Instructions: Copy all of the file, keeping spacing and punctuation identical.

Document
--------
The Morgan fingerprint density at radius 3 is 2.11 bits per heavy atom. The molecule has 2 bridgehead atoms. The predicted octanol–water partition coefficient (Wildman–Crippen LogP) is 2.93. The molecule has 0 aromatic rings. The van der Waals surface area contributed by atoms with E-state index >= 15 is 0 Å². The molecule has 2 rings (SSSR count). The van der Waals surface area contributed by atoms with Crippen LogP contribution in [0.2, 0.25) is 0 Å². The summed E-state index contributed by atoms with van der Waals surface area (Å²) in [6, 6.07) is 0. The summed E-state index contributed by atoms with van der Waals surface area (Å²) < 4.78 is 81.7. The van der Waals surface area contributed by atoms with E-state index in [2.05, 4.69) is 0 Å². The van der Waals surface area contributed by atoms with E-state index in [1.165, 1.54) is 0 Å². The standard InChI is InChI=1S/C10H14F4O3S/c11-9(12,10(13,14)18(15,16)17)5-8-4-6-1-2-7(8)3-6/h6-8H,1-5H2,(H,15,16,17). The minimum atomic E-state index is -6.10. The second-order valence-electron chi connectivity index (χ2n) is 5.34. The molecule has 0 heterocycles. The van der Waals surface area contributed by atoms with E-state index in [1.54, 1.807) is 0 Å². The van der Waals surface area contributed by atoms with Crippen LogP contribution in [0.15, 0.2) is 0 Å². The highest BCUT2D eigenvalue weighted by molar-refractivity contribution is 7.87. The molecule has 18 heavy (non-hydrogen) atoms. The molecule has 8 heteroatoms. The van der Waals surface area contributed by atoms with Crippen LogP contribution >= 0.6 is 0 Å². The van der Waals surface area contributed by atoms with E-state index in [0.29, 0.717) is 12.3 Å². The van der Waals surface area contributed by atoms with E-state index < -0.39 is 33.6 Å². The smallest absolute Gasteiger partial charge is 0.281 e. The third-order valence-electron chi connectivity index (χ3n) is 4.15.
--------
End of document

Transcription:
The Morgan fingerprint density at radius 3 is 2.11 bits per heavy atom. The molecule has 2 bridgehead atoms. The predicted octanol–water partition coefficient (Wildman–Crippen LogP) is 2.93. The molecule has 0 aromatic rings. The van der Waals surface area contributed by atoms with E-state index >= 15 is 0 Å². The molecule has 2 rings (SSSR count). The van der Waals surface area contributed by atoms with Crippen LogP contribution in [0.2, 0.25) is 0 Å². The summed E-state index contributed by atoms with van der Waals surface area (Å²) in [6, 6.07) is 0. The summed E-state index contributed by atoms with van der Waals surface area (Å²) < 4.78 is 81.7. The van der Waals surface area contributed by atoms with E-state index in [2.05, 4.69) is 0 Å². The van der Waals surface area contributed by atoms with E-state index in [1.165, 1.54) is 0 Å². The standard InChI is InChI=1S/C10H14F4O3S/c11-9(12,10(13,14)18(15,16)17)5-8-4-6-1-2-7(8)3-6/h6-8H,1-5H2,(H,15,16,17). The minimum atomic E-state index is -6.10. The second-order valence-electron chi connectivity index (χ2n) is 5.34. The molecule has 0 heterocycles. The van der Waals surface area contributed by atoms with E-state index in [1.54, 1.807) is 0 Å². The van der Waals surface area contributed by atoms with Crippen LogP contribution in [0.15, 0.2) is 0 Å². The highest BCUT2D eigenvalue weighted by molar-refractivity contribution is 7.87. The molecule has 18 heavy (non-hydrogen) atoms. The molecule has 8 heteroatoms. The van der Waals surface area contributed by atoms with Crippen LogP contribution >= 0.6 is 0 Å². The van der Waals surface area contributed by atoms with E-state index in [0.29, 0.717) is 12.3 Å². The van der Waals surface area contributed by atoms with E-state index < -0.39 is 33.6 Å². The smallest absolute Gasteiger partial charge is 0.281 e. The third-order valence-electron chi connectivity index (χ3n) is 4.15.